Uganda still International Criminal Court member
The Speaker of Uganda Parliament Rebecca Kadaga has reaffirmed government’s commitment to the Rome Statute that established the International Criminal Court.
Uganda has had run-ins with the Hague-based Court, with President Yoweri Museveni publicly taking exception with the Court over its indictment of a sitting Heads of State.
Kadaga’s remarks in the Netherlands, at the commemoration of the 20 years of the Rome Statute, clear any doubts as to government’s commitment to the Court despite known reservations.
“I want to begin by reassuring the President [of the ICC] that Uganda will not withdraw from the Rome Statute but we will continue working together,” said Kadaga.
“I also want to reassure you that because of that collaboration, we are the first country to issue a reference for arbitration to the ICC and we have continued to cooperate to date,” she added.
Kadaga lost no opportunity to voice government discomfort with the court.
“Of course, we are part of the African Union and there have sometimes been difficult situations between the ICC and the African Union. There are areas of reservation,” said Kadaga, in relation to a February 2017 African Union decision to withdraw from the ICC.
Uganda voted in favour of the withdrawal after a divisive motion sponsored by Kenya was debated by the Heads of State Summit in Addis Ababa.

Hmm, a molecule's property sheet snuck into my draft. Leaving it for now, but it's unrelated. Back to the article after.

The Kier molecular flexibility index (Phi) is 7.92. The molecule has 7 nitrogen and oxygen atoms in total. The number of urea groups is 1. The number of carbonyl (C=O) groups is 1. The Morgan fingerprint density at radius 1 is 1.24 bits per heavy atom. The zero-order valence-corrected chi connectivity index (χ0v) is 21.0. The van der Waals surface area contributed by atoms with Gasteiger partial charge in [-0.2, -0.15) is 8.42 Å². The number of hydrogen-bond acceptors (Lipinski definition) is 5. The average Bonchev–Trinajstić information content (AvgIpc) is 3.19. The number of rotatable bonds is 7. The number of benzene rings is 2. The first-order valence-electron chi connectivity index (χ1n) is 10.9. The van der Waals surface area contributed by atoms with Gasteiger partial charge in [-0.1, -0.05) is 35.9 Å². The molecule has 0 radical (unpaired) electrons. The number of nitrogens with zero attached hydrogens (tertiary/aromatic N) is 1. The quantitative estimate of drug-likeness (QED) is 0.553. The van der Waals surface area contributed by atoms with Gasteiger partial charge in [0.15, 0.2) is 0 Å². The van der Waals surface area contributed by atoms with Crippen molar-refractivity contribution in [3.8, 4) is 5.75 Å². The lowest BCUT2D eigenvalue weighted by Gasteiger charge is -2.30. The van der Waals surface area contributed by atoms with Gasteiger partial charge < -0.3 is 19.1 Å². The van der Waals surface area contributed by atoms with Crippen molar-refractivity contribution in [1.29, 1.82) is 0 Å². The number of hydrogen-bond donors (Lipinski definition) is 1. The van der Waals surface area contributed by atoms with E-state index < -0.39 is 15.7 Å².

The ICC has always criticized Uganda for warming up to Sudanese President Omar Bashir, who is wanted by the court for alleged war crimes and crimes against humanity committed in Darfur.
Kadaga described Bashir as “an important actor” in the region, stressing his centrality in prospects for peace in the war torn and volatile South Sudan.
Khartoum and Kampala, previously at diplomatic crossroads, are now working to facilitate the recent shaky peace deal between former Vice President Riek Machar and President Salva Kiir led forces.
Kadaga said Uganda stands for a position where “justice is not sacrificed at the altar of peace, and peace is not sacrificed at the altar of justice”.
ICC’s Chief Prosecutor Fatou Bensouda lauded the statute, saying it has “stayed the course and the ICC is moving ahead with determination”.
She credited the court with “creating norms, casting a deterrent shadow across the globe”.
During the first inauguration of Kenya’s President Uhuru Kenyatta, Museveni said Africa supported the Court in the spirit of abhorring impunity, but that the Court has since ‘lost track and is being used as a tool of foreign domination’.
Kenyatta and his deputy William Ruto became the first ever sitting heads of government to appear before the Court, although charges against the duo were later dropped for lack of evidence.
Burundi and South Africa have formally written to the ICC seeking withdrawal, but are yet to withdraw from the Court.
The Court has suffered heavy criticism of only targeting African leaders, a claim the court persistently denies.
Its appointment of Ms Bensouda was seen as an attempt to give it an African face.
In a related development, the Speaker has urged the Court to consider the citizenship of children born during conflicts which cut across regions.
Kadaga said that women abducted by rebels and moved to areas away from their home have children with no identity.
“There is a fundamental problem; for instance a rebel grabs a woman in Congo, takes her to the Central African Republic, has a child there. Neither of the parents is a citizen of CAR; there are no birth certificates then they move to a third country. Where does that child belong?” Kadaga wondered.